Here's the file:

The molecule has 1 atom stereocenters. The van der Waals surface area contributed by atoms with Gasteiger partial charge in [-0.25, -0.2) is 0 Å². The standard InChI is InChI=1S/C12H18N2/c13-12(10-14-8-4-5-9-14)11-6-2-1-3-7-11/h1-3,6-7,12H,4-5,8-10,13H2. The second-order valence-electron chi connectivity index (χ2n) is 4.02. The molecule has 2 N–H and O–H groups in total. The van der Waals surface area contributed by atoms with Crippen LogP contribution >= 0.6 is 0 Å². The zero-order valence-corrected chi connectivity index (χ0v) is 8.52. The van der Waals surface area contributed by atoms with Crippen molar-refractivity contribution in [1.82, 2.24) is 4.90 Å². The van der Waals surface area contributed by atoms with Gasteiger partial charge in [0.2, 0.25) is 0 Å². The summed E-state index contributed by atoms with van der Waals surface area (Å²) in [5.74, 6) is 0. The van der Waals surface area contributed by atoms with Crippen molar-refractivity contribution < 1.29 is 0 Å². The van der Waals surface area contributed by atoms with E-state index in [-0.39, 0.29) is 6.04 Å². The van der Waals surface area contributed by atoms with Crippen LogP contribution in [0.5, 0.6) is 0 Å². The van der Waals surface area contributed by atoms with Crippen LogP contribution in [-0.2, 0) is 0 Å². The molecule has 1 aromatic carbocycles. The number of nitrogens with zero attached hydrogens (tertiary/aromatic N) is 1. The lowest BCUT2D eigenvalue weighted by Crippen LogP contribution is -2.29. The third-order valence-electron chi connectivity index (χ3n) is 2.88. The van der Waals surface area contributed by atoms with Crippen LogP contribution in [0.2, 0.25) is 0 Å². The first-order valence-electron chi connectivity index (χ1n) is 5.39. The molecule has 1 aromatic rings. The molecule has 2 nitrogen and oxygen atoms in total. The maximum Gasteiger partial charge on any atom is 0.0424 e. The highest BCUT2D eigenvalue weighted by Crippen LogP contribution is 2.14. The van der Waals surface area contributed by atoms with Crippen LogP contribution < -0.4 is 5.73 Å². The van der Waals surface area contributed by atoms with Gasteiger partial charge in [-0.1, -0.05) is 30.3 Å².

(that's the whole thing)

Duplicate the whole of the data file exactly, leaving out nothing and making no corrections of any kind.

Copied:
The molecule has 1 atom stereocenters. The van der Waals surface area contributed by atoms with Gasteiger partial charge in [-0.25, -0.2) is 0 Å². The standard InChI is InChI=1S/C12H18N2/c13-12(10-14-8-4-5-9-14)11-6-2-1-3-7-11/h1-3,6-7,12H,4-5,8-10,13H2. The second-order valence-electron chi connectivity index (χ2n) is 4.02. The molecule has 2 N–H and O–H groups in total. The van der Waals surface area contributed by atoms with Crippen LogP contribution >= 0.6 is 0 Å². The zero-order valence-corrected chi connectivity index (χ0v) is 8.52. The van der Waals surface area contributed by atoms with Crippen molar-refractivity contribution in [1.82, 2.24) is 4.90 Å². The van der Waals surface area contributed by atoms with Gasteiger partial charge in [0.2, 0.25) is 0 Å². The summed E-state index contributed by atoms with van der Waals surface area (Å²) in [5.74, 6) is 0. The van der Waals surface area contributed by atoms with Crippen molar-refractivity contribution < 1.29 is 0 Å². The van der Waals surface area contributed by atoms with E-state index in [-0.39, 0.29) is 6.04 Å². The van der Waals surface area contributed by atoms with Crippen LogP contribution in [0.5, 0.6) is 0 Å². The van der Waals surface area contributed by atoms with Crippen LogP contribution in [-0.2, 0) is 0 Å². The molecule has 1 aromatic carbocycles. The number of nitrogens with zero attached hydrogens (tertiary/aromatic N) is 1. The lowest BCUT2D eigenvalue weighted by Crippen LogP contribution is -2.29. The third-order valence-electron chi connectivity index (χ3n) is 2.88. The van der Waals surface area contributed by atoms with Crippen LogP contribution in [0.2, 0.25) is 0 Å². The first-order valence-electron chi connectivity index (χ1n) is 5.39. The molecule has 1 aromatic rings. The molecule has 2 nitrogen and oxygen atoms in total. The maximum Gasteiger partial charge on any atom is 0.0424 e. The highest BCUT2D eigenvalue weighted by Crippen LogP contribution is 2.14. The van der Waals surface area contributed by atoms with Crippen LogP contribution < -0.4 is 5.73 Å². The van der Waals surface area contributed by atoms with Gasteiger partial charge in [-0.1, -0.05) is 30.3 Å².